The internet increases variance. Digitization allows situations to be taken to their logical conclusion, instantly, even when that digital logic doesn’t quite work in physical reality. This means things can flip from zero to one, without warning. An overnight success, ten seconds in the making. The only certainty is rising volatility.
First, the observation: over the last 20 years, we’ve gone from 30 minute sitcoms to 30 second clips and 30 episode Netflix binges. From a stable 9-5 job to a gig economy task or a crypto windfall. From a standard life script to 30 year olds living with their parents and 20 year old startup CEOs.
This is a very general phenomenon. You see it in the dashboard of every internet disruptor. With Uber, for example, relative to the time of a standard taxi ride, some Uber trips are much longer and others much shorter.
Why is this happening? Because the internet connects people peer-to-peer. It disintermediates. In doing this it removes the middleman, the mediator, the moderator, and the mediocrity. Of course, each of those words has a different connotation. People are happy to see the middleman and mediocrity go, but they don’t necessarily want to see the moderator and mediator disappear.
Nevertheless, at least at first, when the internet enters an arena, once the Network Leviathan rears its head, this is what happens. Nodes that had never met before, could never have met before, now connect peer-to-peer. They can form something terrible like a Twitter mob, or they can form something amazing like ETH Research. You get extreme downside and extreme upside.137
One analogy is to a centrifuge. If you take a sample of biological fluid from your body and centrifuge it, you’ll see a bunch of layers that were previously mixed together. Then they all get separated out. That’s what the internet is doing to society, to institutions. It’s just centrifuging it into its constituent parts, whether that be albums separated into songs or newspapers disaggregated into articles.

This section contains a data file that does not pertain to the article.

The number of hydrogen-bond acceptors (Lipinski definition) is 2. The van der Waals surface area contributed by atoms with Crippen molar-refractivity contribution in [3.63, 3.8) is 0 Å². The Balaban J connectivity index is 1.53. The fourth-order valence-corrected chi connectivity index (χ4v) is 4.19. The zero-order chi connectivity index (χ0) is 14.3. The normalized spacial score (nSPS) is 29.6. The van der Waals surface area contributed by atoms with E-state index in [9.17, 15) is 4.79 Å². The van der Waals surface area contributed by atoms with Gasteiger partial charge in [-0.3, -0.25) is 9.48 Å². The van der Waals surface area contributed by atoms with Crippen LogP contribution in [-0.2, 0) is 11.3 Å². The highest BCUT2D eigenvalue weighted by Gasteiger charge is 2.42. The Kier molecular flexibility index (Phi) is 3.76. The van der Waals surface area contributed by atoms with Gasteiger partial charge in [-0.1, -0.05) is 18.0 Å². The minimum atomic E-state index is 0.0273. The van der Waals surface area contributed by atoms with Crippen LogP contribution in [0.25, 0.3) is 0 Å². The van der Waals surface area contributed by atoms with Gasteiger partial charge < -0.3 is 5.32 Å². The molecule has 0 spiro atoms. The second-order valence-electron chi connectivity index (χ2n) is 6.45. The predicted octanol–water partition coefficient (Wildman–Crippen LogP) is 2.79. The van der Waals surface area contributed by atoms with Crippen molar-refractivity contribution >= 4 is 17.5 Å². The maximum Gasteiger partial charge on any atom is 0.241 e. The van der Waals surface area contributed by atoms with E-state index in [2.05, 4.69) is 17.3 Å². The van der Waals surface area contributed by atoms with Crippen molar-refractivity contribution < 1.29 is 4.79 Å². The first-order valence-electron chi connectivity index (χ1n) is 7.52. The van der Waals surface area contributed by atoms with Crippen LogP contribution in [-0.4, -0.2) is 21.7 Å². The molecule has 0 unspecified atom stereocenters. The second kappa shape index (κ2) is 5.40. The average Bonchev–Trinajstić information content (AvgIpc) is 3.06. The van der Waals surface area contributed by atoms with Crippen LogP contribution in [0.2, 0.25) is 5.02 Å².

That’s the unbundling. Then comes the rebundling. The songs get grouped into playlists, the articles grouped into Twitter feeds. This step too is profitable; it’s not the same as what came before, it’s a v3, it’s a flexible bundle. It’s the helical theory of history, where from one standpoint we’ve come full circle (“rebundling into an album-like playlist”) but from another axis we’ve made amazing progress (“anyone can play any individual song and create whatever playlist they want”).
With that said, that rebundling is still higher variance than the pre-internet bundles that preceded them. There are millions more playlists than albums, millions more Twitter feeds than newspapers.
As the internet increases variance, we see more upside and more downside in everything.
Technologists focus on the upside, because the gain from the wins (like search engines, smartphones, social networks, and artificial intelligence) should compound while the losses should be one-offs. That is, once you find a winning formula, or a rebundling, you can cheaply scale it across the rest of the network relatively quickly. So, this probably should lead to more net upside over time, just like every past technological revolution has. I think we’re already way in the black with the internet (almost every piece of information ever in billions of people’s hands for free at any time, for starters), but it depends on your metric.
Conversely, the establishment can only see the downside outcomes. That is, the BlueAnons can only see the QAnons who are worse than median, not the SatoshiAnons who are far better than median. It’s a bit like Paul Graham’s concept of the Blub programmer. Just like the Blub programmer can look down to see incompetence, but can’t look up to see brilliance, the establishmentarian can’t comprehend the upwards deviations of the internet. They think it’s just weird.
Just like Hollywood once compared Netflix to the Albanian Army, the US establishment doesn’t yet understand how much better Satoshi Nakamoto or Vitalik Buterin is than every apparatchik they have in the Federal Reserve system. And they don’t understand that upward deviation is creating a more competent group of global leaders than the American establishment, a more meritocratically selected group than the nepotists of the East Coast.